From John Hawks:
I heard from a long-time correspondent this morning concerning introgression of microcephalin from archaic humans. I'm not sharing the whole message, but I thought it would be worth paraphrasing a key point for some thought. The basic point is this: Why are we talking about "introgression"? Why isn't this just gene flow?
He answers lucidly, but I would like to offer something that I think is important, and is behind why I do not use the term "gene flow," and prefer "introgression" even though it is more jargonistic. Gene flow is a generic term, and can correctly characterize a whole host of dynamics, while introgression is very specific and precise, a subset of gene flow rather than a synonym. Here is one definition of introgression:
Backcrossing of hybrids of two plant populations to introduce new genes into a wild population.
As you can see there is a fixation on plant populations because of the presumed context of introgression:
the movement of alleles across species boundaries
. I don't want to get into the Species Concepts debate, suffice it to say that I have a rather instrumental view of "species," and I don't think that the term or the taxonomic level is qualitatively that special from a genetic architectural vantage point (experts might want to chime in). The important point for me regarding introgression is that I believe it
aids in decoupling the history of demes from genes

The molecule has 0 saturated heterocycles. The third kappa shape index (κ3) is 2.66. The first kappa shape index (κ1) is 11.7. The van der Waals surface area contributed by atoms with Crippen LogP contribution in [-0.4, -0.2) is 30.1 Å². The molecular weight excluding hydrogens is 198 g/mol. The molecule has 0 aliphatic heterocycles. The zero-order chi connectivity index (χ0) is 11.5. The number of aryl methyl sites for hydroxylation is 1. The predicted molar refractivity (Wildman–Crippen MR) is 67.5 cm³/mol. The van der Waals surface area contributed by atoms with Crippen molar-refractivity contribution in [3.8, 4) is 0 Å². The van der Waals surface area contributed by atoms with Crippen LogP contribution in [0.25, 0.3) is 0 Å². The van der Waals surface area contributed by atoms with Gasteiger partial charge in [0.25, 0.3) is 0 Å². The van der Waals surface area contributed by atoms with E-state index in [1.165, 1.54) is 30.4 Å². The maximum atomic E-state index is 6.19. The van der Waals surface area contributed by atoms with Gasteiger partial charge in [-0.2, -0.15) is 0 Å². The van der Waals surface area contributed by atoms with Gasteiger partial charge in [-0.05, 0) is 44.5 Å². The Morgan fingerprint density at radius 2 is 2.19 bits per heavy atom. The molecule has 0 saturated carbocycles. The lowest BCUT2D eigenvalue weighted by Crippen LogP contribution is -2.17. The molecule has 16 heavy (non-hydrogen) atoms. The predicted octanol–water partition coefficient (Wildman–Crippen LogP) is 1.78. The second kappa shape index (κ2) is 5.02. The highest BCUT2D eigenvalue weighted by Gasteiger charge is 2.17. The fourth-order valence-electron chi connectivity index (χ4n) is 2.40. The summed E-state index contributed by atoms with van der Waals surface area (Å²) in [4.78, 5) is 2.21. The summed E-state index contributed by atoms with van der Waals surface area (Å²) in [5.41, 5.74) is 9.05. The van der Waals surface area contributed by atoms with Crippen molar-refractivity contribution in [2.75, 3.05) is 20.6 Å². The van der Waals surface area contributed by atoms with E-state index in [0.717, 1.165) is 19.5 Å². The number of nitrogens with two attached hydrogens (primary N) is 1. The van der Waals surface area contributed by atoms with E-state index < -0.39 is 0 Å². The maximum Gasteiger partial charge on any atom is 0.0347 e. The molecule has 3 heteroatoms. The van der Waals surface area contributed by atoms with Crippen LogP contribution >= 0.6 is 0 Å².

. When we speak of the phylogeny of MCPH1 we can not simply use it as a proxy for the history of our own species. When we state that MCPH1 is extant within the human population at a frequency of 0.70 and that its origin is likely archaic/Neandertal, that does not imply that 0.70 of our human ancestry is archaic/Neandertal. Introgression implies that genes must be views as somewhat independent of the demes and populations and species in which they reside. Just as balancing selection can be confusing for those who confuse the history of demes and genes, so introgression can also be perplexing if one does not keep in mind that the "gene's eye view" is not always the "population's eye view." In the final analysis one may agree ontologically that every science is reducible to physics, but the reality is that the dynamics of genetics, demography, sociology, and so forth, need to be viewed in their proper frame so as to extract the maximum clarity out of the explanatory models. Just as conversion to Greek Orthodox Christianity does not imply that one is becoming genetically and ancestrally a Greek, so "picking up" Neandertal alleles does not mean that one is becoming a Neandertal. A Neandertal gene may be absorbed even if the demes do not assimilate each other to a great degree, and inversely, a deme may be absorbed even if their genetic heritage is predominantly lost in the shuffle of time and genetic drift (as may like happened to the Y and mtDNA lineages that Neandertals might have contributed to the ur-human population). Addenum: Note, if you have two populations at ratios of 4:1 for population A vs. B, and A is fixed for allele x on locus 1, and B for allele y on locus 1, then there is a 80% chance that allele y will go extinct, and the expectation is that this will occur within 4Ne generations. Nevertheless, population B's genomic contribution will remain extant in other regions of the genome, you can't use one locus to ascertain ancestry. Unfortunately, that is what the past few decades of neutral marker coalescent studies have been doing (mtDNA, Y). In contrast, if allele y had a 10% fitness advantage over allele x, then even though at t = 0 allele z would only be present at a proportion of 0.20, it is almost inevitable that y will replace x in the descent population. Nevertheless, one expects that on average population A will still contribute about ~80% of the genomic information in the future daughter population that emerges out of amalgamation.